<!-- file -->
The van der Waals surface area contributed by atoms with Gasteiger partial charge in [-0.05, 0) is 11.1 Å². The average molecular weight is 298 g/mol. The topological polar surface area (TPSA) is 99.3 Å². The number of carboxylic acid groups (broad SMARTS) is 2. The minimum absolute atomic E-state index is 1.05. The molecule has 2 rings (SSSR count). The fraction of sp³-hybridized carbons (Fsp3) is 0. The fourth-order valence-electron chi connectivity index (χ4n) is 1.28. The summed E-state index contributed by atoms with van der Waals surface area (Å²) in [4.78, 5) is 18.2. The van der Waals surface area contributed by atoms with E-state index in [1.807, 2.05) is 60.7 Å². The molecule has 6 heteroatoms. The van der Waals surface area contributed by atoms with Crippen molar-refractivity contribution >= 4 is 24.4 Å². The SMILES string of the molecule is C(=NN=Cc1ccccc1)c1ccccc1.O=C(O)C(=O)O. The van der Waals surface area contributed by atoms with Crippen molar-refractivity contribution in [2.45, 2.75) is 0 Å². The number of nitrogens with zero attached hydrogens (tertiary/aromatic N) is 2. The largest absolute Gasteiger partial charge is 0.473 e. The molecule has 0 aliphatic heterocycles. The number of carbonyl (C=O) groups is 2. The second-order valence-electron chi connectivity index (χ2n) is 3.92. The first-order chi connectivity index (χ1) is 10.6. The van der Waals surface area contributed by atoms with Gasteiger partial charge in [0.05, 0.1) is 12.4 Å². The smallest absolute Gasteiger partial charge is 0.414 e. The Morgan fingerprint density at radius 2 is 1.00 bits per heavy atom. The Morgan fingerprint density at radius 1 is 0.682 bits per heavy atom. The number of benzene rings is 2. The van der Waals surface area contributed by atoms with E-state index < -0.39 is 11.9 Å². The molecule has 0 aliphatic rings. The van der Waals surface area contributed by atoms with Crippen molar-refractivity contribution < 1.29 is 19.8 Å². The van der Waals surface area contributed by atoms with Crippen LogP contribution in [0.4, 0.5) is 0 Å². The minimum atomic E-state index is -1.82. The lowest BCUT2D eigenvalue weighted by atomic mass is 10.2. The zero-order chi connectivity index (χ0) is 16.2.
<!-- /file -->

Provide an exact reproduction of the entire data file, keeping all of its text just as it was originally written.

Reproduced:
The van der Waals surface area contributed by atoms with Gasteiger partial charge in [-0.05, 0) is 11.1 Å². The average molecular weight is 298 g/mol. The topological polar surface area (TPSA) is 99.3 Å². The number of carboxylic acid groups (broad SMARTS) is 2. The minimum absolute atomic E-state index is 1.05. The molecule has 2 rings (SSSR count). The fraction of sp³-hybridized carbons (Fsp3) is 0. The fourth-order valence-electron chi connectivity index (χ4n) is 1.28. The summed E-state index contributed by atoms with van der Waals surface area (Å²) in [4.78, 5) is 18.2. The van der Waals surface area contributed by atoms with E-state index in [1.807, 2.05) is 60.7 Å². The molecule has 6 heteroatoms. The van der Waals surface area contributed by atoms with Crippen molar-refractivity contribution >= 4 is 24.4 Å². The SMILES string of the molecule is C(=NN=Cc1ccccc1)c1ccccc1.O=C(O)C(=O)O. The van der Waals surface area contributed by atoms with Crippen molar-refractivity contribution in [2.45, 2.75) is 0 Å². The number of nitrogens with zero attached hydrogens (tertiary/aromatic N) is 2. The largest absolute Gasteiger partial charge is 0.473 e. The molecule has 0 aliphatic heterocycles. The number of carbonyl (C=O) groups is 2. The second-order valence-electron chi connectivity index (χ2n) is 3.92. The first-order chi connectivity index (χ1) is 10.6. The van der Waals surface area contributed by atoms with Gasteiger partial charge in [0.05, 0.1) is 12.4 Å². The smallest absolute Gasteiger partial charge is 0.414 e. The Morgan fingerprint density at radius 2 is 1.00 bits per heavy atom. The Morgan fingerprint density at radius 1 is 0.682 bits per heavy atom. The number of benzene rings is 2. The van der Waals surface area contributed by atoms with E-state index < -0.39 is 11.9 Å². The molecule has 0 aliphatic rings. The van der Waals surface area contributed by atoms with Crippen molar-refractivity contribution < 1.29 is 19.8 Å². The van der Waals surface area contributed by atoms with Crippen LogP contribution in [0.4, 0.5) is 0 Å². The minimum atomic E-state index is -1.82. The lowest BCUT2D eigenvalue weighted by atomic mass is 10.2. The zero-order chi connectivity index (χ0) is 16.2.